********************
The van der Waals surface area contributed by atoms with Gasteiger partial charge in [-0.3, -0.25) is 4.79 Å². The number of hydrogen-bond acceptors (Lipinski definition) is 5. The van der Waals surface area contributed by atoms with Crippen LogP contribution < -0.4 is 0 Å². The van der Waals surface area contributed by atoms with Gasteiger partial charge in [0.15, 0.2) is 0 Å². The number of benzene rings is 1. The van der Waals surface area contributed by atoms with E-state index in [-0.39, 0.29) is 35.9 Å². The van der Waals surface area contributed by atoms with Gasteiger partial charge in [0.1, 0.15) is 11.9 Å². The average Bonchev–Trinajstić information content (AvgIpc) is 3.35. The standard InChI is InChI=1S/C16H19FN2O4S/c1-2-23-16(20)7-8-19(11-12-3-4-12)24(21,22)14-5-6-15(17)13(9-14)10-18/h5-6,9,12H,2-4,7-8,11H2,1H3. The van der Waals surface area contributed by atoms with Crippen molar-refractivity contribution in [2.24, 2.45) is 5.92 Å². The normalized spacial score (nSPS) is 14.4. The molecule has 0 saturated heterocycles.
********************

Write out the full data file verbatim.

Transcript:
The van der Waals surface area contributed by atoms with Gasteiger partial charge in [-0.3, -0.25) is 4.79 Å². The number of hydrogen-bond acceptors (Lipinski definition) is 5. The van der Waals surface area contributed by atoms with Crippen LogP contribution < -0.4 is 0 Å². The van der Waals surface area contributed by atoms with Gasteiger partial charge in [0.15, 0.2) is 0 Å². The number of benzene rings is 1. The van der Waals surface area contributed by atoms with E-state index in [-0.39, 0.29) is 35.9 Å². The van der Waals surface area contributed by atoms with Gasteiger partial charge in [0.1, 0.15) is 11.9 Å². The average Bonchev–Trinajstić information content (AvgIpc) is 3.35. The standard InChI is InChI=1S/C16H19FN2O4S/c1-2-23-16(20)7-8-19(11-12-3-4-12)24(21,22)14-5-6-15(17)13(9-14)10-18/h5-6,9,12H,2-4,7-8,11H2,1H3. The van der Waals surface area contributed by atoms with Crippen molar-refractivity contribution in [2.24, 2.45) is 5.92 Å². The normalized spacial score (nSPS) is 14.4. The molecule has 0 saturated heterocycles.